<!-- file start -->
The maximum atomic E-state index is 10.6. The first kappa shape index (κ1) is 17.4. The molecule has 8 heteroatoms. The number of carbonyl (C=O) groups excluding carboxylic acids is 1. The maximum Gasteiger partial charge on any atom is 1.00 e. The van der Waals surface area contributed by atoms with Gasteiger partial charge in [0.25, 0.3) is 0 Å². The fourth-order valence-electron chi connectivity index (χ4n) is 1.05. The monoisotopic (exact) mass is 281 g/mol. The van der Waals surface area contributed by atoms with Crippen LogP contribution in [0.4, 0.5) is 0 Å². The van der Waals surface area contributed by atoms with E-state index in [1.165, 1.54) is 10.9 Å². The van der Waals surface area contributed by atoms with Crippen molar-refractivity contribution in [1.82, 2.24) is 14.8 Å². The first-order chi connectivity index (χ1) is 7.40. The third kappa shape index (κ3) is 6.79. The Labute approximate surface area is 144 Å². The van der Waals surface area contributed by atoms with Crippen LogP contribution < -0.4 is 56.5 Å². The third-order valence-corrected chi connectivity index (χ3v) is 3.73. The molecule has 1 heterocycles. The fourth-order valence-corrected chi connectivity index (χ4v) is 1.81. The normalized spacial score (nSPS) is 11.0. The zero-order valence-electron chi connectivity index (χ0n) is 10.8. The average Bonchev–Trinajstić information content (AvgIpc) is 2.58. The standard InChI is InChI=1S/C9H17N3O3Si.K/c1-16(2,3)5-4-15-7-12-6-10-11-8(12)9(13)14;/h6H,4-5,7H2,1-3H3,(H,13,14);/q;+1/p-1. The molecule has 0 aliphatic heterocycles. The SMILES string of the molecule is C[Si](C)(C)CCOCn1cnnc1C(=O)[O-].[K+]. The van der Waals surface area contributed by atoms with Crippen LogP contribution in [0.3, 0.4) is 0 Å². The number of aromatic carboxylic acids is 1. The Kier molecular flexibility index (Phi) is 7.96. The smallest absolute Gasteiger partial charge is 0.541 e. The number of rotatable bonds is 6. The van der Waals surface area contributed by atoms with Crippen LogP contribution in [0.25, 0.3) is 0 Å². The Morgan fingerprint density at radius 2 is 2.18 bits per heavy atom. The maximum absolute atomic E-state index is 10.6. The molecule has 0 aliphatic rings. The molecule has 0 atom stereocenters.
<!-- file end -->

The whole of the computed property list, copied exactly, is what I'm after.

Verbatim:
The maximum atomic E-state index is 10.6. The first kappa shape index (κ1) is 17.4. The molecule has 8 heteroatoms. The number of carbonyl (C=O) groups excluding carboxylic acids is 1. The maximum Gasteiger partial charge on any atom is 1.00 e. The van der Waals surface area contributed by atoms with Gasteiger partial charge in [0.25, 0.3) is 0 Å². The fourth-order valence-electron chi connectivity index (χ4n) is 1.05. The monoisotopic (exact) mass is 281 g/mol. The van der Waals surface area contributed by atoms with Crippen LogP contribution in [0.4, 0.5) is 0 Å². The van der Waals surface area contributed by atoms with E-state index in [1.165, 1.54) is 10.9 Å². The van der Waals surface area contributed by atoms with Crippen molar-refractivity contribution in [1.82, 2.24) is 14.8 Å². The first-order chi connectivity index (χ1) is 7.40. The third kappa shape index (κ3) is 6.79. The Labute approximate surface area is 144 Å². The van der Waals surface area contributed by atoms with Crippen LogP contribution < -0.4 is 56.5 Å². The third-order valence-corrected chi connectivity index (χ3v) is 3.73. The molecule has 1 heterocycles. The fourth-order valence-corrected chi connectivity index (χ4v) is 1.81. The normalized spacial score (nSPS) is 11.0. The zero-order valence-electron chi connectivity index (χ0n) is 10.8. The average Bonchev–Trinajstić information content (AvgIpc) is 2.58. The standard InChI is InChI=1S/C9H17N3O3Si.K/c1-16(2,3)5-4-15-7-12-6-10-11-8(12)9(13)14;/h6H,4-5,7H2,1-3H3,(H,13,14);/q;+1/p-1. The molecule has 0 aliphatic heterocycles. The SMILES string of the molecule is C[Si](C)(C)CCOCn1cnnc1C(=O)[O-].[K+]. The van der Waals surface area contributed by atoms with Crippen LogP contribution in [0.3, 0.4) is 0 Å². The number of aromatic carboxylic acids is 1. The Kier molecular flexibility index (Phi) is 7.96. The smallest absolute Gasteiger partial charge is 0.541 e. The number of rotatable bonds is 6. The van der Waals surface area contributed by atoms with Crippen LogP contribution in [0.25, 0.3) is 0 Å². The Morgan fingerprint density at radius 2 is 2.18 bits per heavy atom. The maximum absolute atomic E-state index is 10.6. The molecule has 0 aliphatic rings. The molecule has 0 atom stereocenters.